Moira and I have just returned from a trip to the USA. Burns is weel kent and popular in this massive country. Burns was a great admirer of George Washington for whom he wrote ‘An Ode For General Washington’s Birthday’. Washington to Burns was the epitomy of liberty, strength and freedom for the individual.
I am delighted to have received an invitation at the beginning of April from my old friend John Eliot from Coldstream Burns Club to attend the Coldstream Bridge Ceremony on May 8th. ‘Humie’ is one of those hard working secretaries who are the backbone of Burns Clubs worldwide and I am very much looking forward to the colourful event on Sunday.
Much of the early part of the month was spent preparing for our USA adventure. The usual currency exchange, visa applications and double checking arrangements keeps us busy. Before we leave, I meet with my friend, author Susi Briggs and arrange to take half a dozen copies of ‘Nip Nebs’, the children’s book in Scots I fore worded to Philadelphia for our North American friends.
Moira and I billet ourselves in Edinburgh the night before the flight as we have an early start. We take the opportunity to drink in the atmosphere and culture of ‘Auld Reekie’. Our flight takes us to JFK Airport, New York, then onward to Nashville, Tennessee. We are exhausted by the time we arrive. The day of arrival was my birthday, the longest I have ever had, 31 hours counting time zone changes. Moira remembers with about ten minutes of the day left. Ochone, Ochone!!
We are joined the following day by our dear friends from Calgary, Henry and Shona Cairney. Henry has had a major operation recently and is looking incredibly well. We find the music area of the city awash with ‘Honky Tonk’ bars and saloons. There is wall to wall music to suit every taste. In the evening we took a river cruise on the ‘General Jackson’, a restored paddle driven showboat. The after dinner entertainment was based around the history of country music and was a quality production. I am proud to say that I have ‘played Nashville’. A musician we met, Randy Moore, gave me the opportunity to perform a couple of songs in a saloon bar. Henry sang an Elvis song and had the audience encapsulated. (actually, we cleared the place).
A few days in Nashville then on to Philadelphia for the ‘business ‘ part of the trip, the RBANA Conference. We are met at the luxurious downtown hotel by many weel kent faces, Les and Nancy Strachan, Bill and Mary Jim Fulton, who are organising the conference. Many fellow Burnsians’ and reprobates appeared as the day progressed, the Medicine Hat Boys, Calgary Burns Club, RBANA President Colin Harris and many others. From home, we have Jane Brown, Bill Dawson amd the irrepressible Willie Gibson. Friday morning sees a visit to the Rosenbach Library and Museum, arranged by Bill Fulton. The Rosenbach brothers were antiquarian and rare book dealers in the city. The library contains a huge collection of rare books and manuscripts form all over the world. In the collection are Kilmarnock and Edinburgh editions along with what is thought to be the last draft of Tam O’Shanter. Of particular interest was the Kilmarnock Edition which was Mrs Frances Anna Dunlop’s own copy. When she had the book bound, additional blank pages were added to which she transcribed other works Burns sent to her for approval or comment. The collection of books is priceless and it was an absolute pleasure to view them. Philadelphia is of course the printing capital of the world with Benjamin Franklin developing the printing press. There are of course ‘Philadelphia’ copies of the Kilmarnock edition.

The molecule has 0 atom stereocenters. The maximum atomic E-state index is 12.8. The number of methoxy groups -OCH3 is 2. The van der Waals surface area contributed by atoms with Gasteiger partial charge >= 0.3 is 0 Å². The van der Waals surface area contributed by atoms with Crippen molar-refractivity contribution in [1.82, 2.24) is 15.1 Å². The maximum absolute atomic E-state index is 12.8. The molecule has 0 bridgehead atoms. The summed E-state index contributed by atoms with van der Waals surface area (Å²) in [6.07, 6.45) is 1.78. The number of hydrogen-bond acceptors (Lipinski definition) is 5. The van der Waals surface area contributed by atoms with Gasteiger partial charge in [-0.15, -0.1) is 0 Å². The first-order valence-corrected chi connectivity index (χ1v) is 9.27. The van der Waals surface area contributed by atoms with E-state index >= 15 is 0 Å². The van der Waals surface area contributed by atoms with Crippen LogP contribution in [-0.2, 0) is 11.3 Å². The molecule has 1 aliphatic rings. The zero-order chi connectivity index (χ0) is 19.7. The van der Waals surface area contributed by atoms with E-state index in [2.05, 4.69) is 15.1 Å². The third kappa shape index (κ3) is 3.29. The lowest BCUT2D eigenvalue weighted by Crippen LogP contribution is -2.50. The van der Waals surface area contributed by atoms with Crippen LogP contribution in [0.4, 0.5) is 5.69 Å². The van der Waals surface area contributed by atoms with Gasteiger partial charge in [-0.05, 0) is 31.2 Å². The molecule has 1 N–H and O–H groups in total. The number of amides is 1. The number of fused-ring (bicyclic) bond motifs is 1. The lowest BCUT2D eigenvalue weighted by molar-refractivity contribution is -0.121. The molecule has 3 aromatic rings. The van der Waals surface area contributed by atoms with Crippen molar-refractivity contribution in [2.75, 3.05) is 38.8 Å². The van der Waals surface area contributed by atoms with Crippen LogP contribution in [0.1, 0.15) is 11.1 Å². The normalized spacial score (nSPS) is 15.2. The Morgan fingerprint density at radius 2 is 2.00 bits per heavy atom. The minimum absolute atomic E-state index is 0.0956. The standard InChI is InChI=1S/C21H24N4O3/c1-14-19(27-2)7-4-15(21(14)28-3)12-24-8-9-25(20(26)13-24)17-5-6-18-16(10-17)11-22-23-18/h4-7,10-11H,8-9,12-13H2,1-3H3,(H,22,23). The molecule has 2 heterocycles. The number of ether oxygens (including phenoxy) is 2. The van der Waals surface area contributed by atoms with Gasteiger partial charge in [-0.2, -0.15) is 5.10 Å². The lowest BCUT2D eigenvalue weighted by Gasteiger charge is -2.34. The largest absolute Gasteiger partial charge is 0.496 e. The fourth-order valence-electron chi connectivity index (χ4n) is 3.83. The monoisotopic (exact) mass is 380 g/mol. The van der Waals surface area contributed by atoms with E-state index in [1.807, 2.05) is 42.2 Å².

Dinner and a ceilidh are greatly enjoyed on the Friday night, the band, South Jersey Celtic Society were quite simply superb, providing an eclectic selection of Scottish and Irish Music. Contributions were made from the floor and the company retired to President Colin’s room for a nightcap.
The AGM on the Saturday morning saw Ken Montgomery of Medicine Hat elected as President and Henry Cairney of Calgary as Vice President. All other offices are successfully filled. I was delighted to have the opportunity to address conference and update them on activity within the RBWF. My talk focussed on plans for our new offices and membership recruitment and retention. The new membership banner was on display all weekend and was very well received.
Saturday afternoon’s seminar was delivered by Bill Dawson who presented ‘Philadelphia- it’s place in the Burns story’. It was a very interesting and well researched piece of work. Mac Irvin presented a short, light hearted paper entitled ‘Why no rhyme from Rab regarding Christmas?’
Saturday night’s Banquet saw Ronnie O’Byrne give a sparkling address to the haggis. Willie Gibson delivered an outstanding Immortal Memory which focussed on Burns influence in the history of America. I had the honour of toasting the RBANA. Music again was provided by the South Jersey Celtic Society. The party in outgoing President Colin’s room was interrupted in true Burnsian style by security that closed us down. Just as we were getting a second breath……..
The Cairneys stayed on with us for a few days after conference to enjoy a few days more holiday. I experienced my first ever baseball game which was quite an experience. We toured the State Penitentiary, now a museum. Among a collection of insects made by prisoners over the years were two beetles, stored in a Robert Burns Cigarillo case! The penitentiary once held Al Capone but was unable to detain us further!
A wonderful holiday, and great to be among friends old and new. As always the hospitality, kindness and generosity Moira and I received was simply wonderful. The world of Robert Burns has opened so many doors for Moira and I. Thank you all.
It is back hame tae auld claethes an’ purrich. I am still wading through the hundreds of emails which were waiting on me! Moving in to May, my diary is pretty full, so I am looking forward to business as usual.